April Morning

April Morning

From Chicken Soup for the Preteen Soul

April Morning

The date was April 19, 1995. I was getting ready for school like I usually did, and my mother, Diana, was getting ready for work. She worked at the federal building in Oklahoma City.

As I left for school, I told my mom good-bye. I told her that I loved her and that I would see her after school. Little did I know that I wouldn’t be seeing her after school, and that my life would soon be changed.

Around 1:30, a call came over the intercom, asking for me to come to the office to be checked out from school. I thought, Cool, it must be my mom. She would always surprise me like that and take me somewhere.

When I got to the office, instead of my mom, it was my grandpa and my aunt. They were both crying and had confused and worried looks on their faces. I didn’t have time to ask what was wrong. They grabbed me and we drove in a hurry to my house.

When I went in, my whole family was sitting around, crying and watching the news. I didn’t see my mom there. My eyes glanced at the TV and I saw the building where my mom worked. Most of the building had been blown up. People were coming out bleeding. I knew from that moment on, there was a chance my mom wouldn’t be coming home. So I fell to my knees and began to pray. The only thing that was going through my mind was, How could God let me down like this?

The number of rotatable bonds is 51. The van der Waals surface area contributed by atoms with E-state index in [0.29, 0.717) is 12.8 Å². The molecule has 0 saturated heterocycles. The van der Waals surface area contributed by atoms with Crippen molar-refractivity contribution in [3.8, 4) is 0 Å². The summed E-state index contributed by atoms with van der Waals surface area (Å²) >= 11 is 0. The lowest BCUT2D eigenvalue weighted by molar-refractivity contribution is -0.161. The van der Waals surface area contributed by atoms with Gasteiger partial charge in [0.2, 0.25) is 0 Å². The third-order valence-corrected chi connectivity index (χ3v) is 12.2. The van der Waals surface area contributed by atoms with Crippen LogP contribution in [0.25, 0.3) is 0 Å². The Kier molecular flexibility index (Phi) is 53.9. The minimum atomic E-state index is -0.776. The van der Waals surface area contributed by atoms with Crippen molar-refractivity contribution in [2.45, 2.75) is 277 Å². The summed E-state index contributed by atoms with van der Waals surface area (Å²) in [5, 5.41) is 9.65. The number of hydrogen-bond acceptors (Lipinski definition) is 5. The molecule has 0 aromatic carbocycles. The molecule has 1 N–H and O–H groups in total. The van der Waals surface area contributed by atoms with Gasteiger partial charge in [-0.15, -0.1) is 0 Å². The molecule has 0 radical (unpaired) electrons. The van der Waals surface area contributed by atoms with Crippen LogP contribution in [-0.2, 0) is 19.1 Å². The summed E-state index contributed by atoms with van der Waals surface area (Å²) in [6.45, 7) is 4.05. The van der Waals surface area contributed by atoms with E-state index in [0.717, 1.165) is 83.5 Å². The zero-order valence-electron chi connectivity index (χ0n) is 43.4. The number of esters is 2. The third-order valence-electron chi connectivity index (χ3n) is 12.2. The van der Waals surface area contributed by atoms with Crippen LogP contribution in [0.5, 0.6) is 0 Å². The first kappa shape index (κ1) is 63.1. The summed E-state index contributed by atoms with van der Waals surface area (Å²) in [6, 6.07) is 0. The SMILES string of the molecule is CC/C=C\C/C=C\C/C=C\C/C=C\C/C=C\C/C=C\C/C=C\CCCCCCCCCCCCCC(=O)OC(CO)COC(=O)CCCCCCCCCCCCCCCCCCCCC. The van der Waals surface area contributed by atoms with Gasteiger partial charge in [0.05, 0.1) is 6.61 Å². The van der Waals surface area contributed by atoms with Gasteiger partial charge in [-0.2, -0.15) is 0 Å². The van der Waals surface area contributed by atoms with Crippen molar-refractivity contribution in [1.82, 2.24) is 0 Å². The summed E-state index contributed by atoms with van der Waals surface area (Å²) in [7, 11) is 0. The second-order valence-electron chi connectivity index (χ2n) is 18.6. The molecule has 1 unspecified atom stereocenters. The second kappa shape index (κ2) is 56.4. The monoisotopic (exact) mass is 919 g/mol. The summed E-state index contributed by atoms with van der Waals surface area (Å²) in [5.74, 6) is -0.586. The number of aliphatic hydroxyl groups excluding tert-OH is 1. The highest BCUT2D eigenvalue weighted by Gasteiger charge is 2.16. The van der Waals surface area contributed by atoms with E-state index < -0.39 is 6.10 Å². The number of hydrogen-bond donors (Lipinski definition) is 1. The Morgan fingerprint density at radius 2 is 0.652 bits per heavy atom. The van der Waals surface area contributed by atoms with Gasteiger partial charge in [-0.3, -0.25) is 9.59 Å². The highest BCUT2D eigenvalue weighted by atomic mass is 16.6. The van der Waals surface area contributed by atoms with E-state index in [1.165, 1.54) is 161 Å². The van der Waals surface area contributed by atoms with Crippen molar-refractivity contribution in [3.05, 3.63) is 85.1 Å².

We all stayed at my house and waited to see if maybe they would find her alive. Hours went by and nothing happened. During that time I saw my mom’s friends coming out on stretchers. They were lifeless. I began to feel hatred toward whoever did this and cried even more. I felt useless. I couldn’t do anything. But my family was there and they helped me.

Days went by with no answer. I was in shock. All I wanted was my mom to come home and tell me that everything would be okay, but that wish never came true.

One Wednesday morning, two and a half weeks after the bombing, the crying of my aunt and grandma woke me up. I got out of bed to see if they were okay. They told me that my mom had been found.

I was so happy I couldn’t believe it. God had answered my prayers! I asked when she was coming home. They said she wouldn’t be coming home. I was a little confused. Then they told me that she didn’t survive the bomb. Mom worked on the seventh floor of the building. She was found on the second floor. I began to cry, and I thought, How could God let this happen?

My mother was the number one thing in my life, and now she is the number one thing in my heart. She did come home on the day of the bombing, not to our home but to her home in the sky. Now I feel that my mom is just waiting for the day when I come home. In the meantime, I will try to make her proud of me and always remember how special she was. Those thoughts and beliefs are what help me get through every day of my life.

Justin Day, fifteen

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